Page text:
Canvas: supporting the University's strategic objectives
The importance of Canvas does not lie simply in its function as a technology platform, but in how its use can support and deliver on a number of the University's key strategic objectives
When Canvas was chosen in March 2018 as the virtual learning environment (VLE) to replace WebLearn for teaching and learning, the University was clear it didn’t just want to replace one set of technology for another. We wanted to start and sustain a conversation about the role that a VLE could play in supporting, exploring and enhancing teaching practice. Key to that conversation is how Canvas supports a number of the University’s important strategic objectives.
The stated vision of the Canvas @ Oxford programme is to ‘advance education at Oxford by providing an intuitive digital platform for academics, students, and staff’. Kate Lindsey, former head of Technology Enhanced Learning, had previously addressed the vision statement to explain the ‘education first’ approach of the new VLE, and as we move towards rolling out Canvas more widely across the University in time for Michaelmas term 2019, this is a good point at which to remind ourselves of some of the reasons why the University is making a major investment in time and resources in the change.
The VLE had its inception in the 2016 Digital Education Strategy, the goal of which is to ensure that in 2020 Oxford remains a premier institution for teaching, adopting the very best of teaching innovations that are made possible by digital technology. Since August 2018 Canvas early adopters have been using the VLE to deliver on some of the strategy’s objectives by exploiting the usability and functionality of the tools available. Dr Paul Jepson from the School of Geography and the Environment used the tools available in Canvas to equip graduates for the world of work on his MSc in Biodiversity, Conservation and Management course, and Dr Marion Sadoux, Head of Modern Languages at the Oxford University Language Centre, has been using the voice tools in Canvas to support a DPhil student studying in Paris over the past year.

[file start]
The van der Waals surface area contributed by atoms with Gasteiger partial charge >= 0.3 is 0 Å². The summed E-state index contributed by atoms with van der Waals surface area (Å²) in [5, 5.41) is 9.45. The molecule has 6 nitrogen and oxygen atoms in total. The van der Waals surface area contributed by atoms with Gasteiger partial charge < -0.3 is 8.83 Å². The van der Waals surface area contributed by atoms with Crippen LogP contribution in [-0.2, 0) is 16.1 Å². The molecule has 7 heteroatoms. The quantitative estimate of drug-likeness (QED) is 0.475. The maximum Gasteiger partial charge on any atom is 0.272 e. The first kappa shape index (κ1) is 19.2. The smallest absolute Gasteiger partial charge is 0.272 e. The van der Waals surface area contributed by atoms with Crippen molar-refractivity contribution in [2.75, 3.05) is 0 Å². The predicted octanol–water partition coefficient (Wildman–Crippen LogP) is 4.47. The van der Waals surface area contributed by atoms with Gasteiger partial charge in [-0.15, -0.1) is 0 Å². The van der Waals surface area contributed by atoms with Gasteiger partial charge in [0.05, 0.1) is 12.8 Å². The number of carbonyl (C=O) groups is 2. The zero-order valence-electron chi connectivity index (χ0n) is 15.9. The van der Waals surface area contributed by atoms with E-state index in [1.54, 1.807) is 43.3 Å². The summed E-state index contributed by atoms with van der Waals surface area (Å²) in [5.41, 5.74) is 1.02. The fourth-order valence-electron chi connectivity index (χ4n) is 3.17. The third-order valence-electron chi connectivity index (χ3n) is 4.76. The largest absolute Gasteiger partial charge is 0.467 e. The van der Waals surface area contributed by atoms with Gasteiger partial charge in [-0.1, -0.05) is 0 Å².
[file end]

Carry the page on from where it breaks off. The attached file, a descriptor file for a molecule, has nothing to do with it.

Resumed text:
Canvas can also support and deliver a number of the commitments of the University’s Strategic Plan 2018-23. For example, the commitment to: ‘…ensure that teaching is informed by best practice, an inclusive approach to learning and the opportunities for innovation offered by digital technology’ challenges academics in departments, faculties and colleges to use the resources and opportunities offered by a new virtual learning environment to think deeply about how they might respond to supporting their student’s learning objectives. The Programme also supports the aspiration to inform best teaching practice with the development of baseline and templates for using Canvas, put together with the help of our early adopters in departments and faculties and in consultation with the University’s Disability Advisory Service to ensure that teaching practices are as inclusive as possible. The templates will play a key role in helping to deliver a high quality and consistent experience for students.
In addition, the Strategy’s commitment to ‘simplifying systems and (working) together more collaboratively’ will resonate when we view the opportunity of the new VLE as delivering a scalable, centrally supported platform in place of the large number of systems currently in place, resulting in a better use of the University’s resources as well as a more consistent experience for students.
This is just a glimpse of the opportunities opened up by the use of a modern VLE at Oxford. The University already has a place amongst the elite institutions; supported and driven by its strategic priorities, it will be interesting to see how Oxford responds to the opportunities to lead that teaching and learning in a digital environment will bring, on both a truly global and local scale, through the use of Canvas.